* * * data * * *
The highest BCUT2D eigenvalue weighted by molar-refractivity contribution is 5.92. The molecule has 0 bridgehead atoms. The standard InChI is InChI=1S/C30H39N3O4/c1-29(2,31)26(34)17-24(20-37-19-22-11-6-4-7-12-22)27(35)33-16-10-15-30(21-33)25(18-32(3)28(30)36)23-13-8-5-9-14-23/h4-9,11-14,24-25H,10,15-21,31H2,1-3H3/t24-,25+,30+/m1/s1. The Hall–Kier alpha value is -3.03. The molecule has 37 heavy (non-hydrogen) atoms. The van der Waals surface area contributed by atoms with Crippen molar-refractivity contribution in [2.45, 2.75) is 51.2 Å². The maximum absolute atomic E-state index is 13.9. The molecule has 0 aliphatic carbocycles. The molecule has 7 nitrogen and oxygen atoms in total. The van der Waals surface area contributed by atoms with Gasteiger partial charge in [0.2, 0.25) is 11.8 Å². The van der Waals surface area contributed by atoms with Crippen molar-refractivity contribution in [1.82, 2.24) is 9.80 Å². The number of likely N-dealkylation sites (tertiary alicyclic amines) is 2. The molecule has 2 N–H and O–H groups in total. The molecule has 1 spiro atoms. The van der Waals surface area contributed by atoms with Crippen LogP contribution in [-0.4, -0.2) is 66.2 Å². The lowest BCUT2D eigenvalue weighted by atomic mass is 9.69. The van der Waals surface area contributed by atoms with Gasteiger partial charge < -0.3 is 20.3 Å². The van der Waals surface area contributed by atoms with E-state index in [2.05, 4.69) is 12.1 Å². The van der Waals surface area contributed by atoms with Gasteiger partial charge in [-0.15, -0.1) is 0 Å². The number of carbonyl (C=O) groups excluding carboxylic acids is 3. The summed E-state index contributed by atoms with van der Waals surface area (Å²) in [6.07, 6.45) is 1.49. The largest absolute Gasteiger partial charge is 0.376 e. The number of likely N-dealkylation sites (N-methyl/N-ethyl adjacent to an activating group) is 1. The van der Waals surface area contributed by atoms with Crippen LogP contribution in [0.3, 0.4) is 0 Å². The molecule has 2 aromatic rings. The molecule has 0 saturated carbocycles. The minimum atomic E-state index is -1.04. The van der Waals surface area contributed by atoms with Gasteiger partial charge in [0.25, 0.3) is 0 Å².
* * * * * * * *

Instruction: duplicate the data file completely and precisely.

The highest BCUT2D eigenvalue weighted by molar-refractivity contribution is 5.92. The molecule has 0 bridgehead atoms. The standard InChI is InChI=1S/C30H39N3O4/c1-29(2,31)26(34)17-24(20-37-19-22-11-6-4-7-12-22)27(35)33-16-10-15-30(21-33)25(18-32(3)28(30)36)23-13-8-5-9-14-23/h4-9,11-14,24-25H,10,15-21,31H2,1-3H3/t24-,25+,30+/m1/s1. The Hall–Kier alpha value is -3.03. The molecule has 37 heavy (non-hydrogen) atoms. The van der Waals surface area contributed by atoms with Crippen molar-refractivity contribution in [2.45, 2.75) is 51.2 Å². The maximum absolute atomic E-state index is 13.9. The molecule has 0 aliphatic carbocycles. The molecule has 7 nitrogen and oxygen atoms in total. The van der Waals surface area contributed by atoms with Gasteiger partial charge in [0.2, 0.25) is 11.8 Å². The van der Waals surface area contributed by atoms with Crippen molar-refractivity contribution in [1.82, 2.24) is 9.80 Å². The number of likely N-dealkylation sites (tertiary alicyclic amines) is 2. The molecule has 2 N–H and O–H groups in total. The molecule has 1 spiro atoms. The van der Waals surface area contributed by atoms with Crippen LogP contribution in [-0.4, -0.2) is 66.2 Å². The lowest BCUT2D eigenvalue weighted by atomic mass is 9.69. The van der Waals surface area contributed by atoms with Gasteiger partial charge < -0.3 is 20.3 Å². The van der Waals surface area contributed by atoms with E-state index in [2.05, 4.69) is 12.1 Å². The van der Waals surface area contributed by atoms with Gasteiger partial charge in [-0.15, -0.1) is 0 Å². The number of carbonyl (C=O) groups excluding carboxylic acids is 3. The summed E-state index contributed by atoms with van der Waals surface area (Å²) in [6.07, 6.45) is 1.49. The largest absolute Gasteiger partial charge is 0.376 e. The number of likely N-dealkylation sites (N-methyl/N-ethyl adjacent to an activating group) is 1. The van der Waals surface area contributed by atoms with Crippen LogP contribution in [0.3, 0.4) is 0 Å². The molecule has 2 aromatic rings. The molecule has 0 saturated carbocycles. The minimum atomic E-state index is -1.04. The van der Waals surface area contributed by atoms with Gasteiger partial charge in [0.25, 0.3) is 0 Å².